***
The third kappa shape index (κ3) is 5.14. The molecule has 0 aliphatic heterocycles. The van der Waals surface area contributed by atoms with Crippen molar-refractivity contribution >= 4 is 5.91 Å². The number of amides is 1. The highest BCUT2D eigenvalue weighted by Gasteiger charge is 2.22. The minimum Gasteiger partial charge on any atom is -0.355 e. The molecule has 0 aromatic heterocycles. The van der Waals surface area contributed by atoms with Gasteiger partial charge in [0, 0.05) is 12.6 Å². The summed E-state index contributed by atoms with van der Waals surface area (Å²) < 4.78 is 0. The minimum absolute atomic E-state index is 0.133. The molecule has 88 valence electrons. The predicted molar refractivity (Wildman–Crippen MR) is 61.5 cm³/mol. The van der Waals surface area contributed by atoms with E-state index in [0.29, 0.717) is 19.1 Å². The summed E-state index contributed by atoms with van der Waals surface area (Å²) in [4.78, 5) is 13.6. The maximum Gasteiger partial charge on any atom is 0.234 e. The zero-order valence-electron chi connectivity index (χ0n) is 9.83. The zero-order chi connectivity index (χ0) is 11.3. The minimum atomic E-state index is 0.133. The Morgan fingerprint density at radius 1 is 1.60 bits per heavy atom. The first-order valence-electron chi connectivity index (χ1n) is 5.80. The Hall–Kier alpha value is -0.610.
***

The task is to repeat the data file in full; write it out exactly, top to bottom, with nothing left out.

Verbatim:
The third kappa shape index (κ3) is 5.14. The molecule has 0 aliphatic heterocycles. The van der Waals surface area contributed by atoms with Crippen molar-refractivity contribution >= 4 is 5.91 Å². The number of amides is 1. The highest BCUT2D eigenvalue weighted by Gasteiger charge is 2.22. The minimum Gasteiger partial charge on any atom is -0.355 e. The molecule has 0 aromatic heterocycles. The van der Waals surface area contributed by atoms with Gasteiger partial charge in [0, 0.05) is 12.6 Å². The summed E-state index contributed by atoms with van der Waals surface area (Å²) < 4.78 is 0. The minimum absolute atomic E-state index is 0.133. The molecule has 88 valence electrons. The predicted molar refractivity (Wildman–Crippen MR) is 61.5 cm³/mol. The van der Waals surface area contributed by atoms with E-state index in [0.29, 0.717) is 19.1 Å². The summed E-state index contributed by atoms with van der Waals surface area (Å²) in [4.78, 5) is 13.6. The maximum Gasteiger partial charge on any atom is 0.234 e. The zero-order valence-electron chi connectivity index (χ0n) is 9.83. The zero-order chi connectivity index (χ0) is 11.3. The minimum atomic E-state index is 0.133. The Morgan fingerprint density at radius 1 is 1.60 bits per heavy atom. The first-order valence-electron chi connectivity index (χ1n) is 5.80. The Hall–Kier alpha value is -0.610.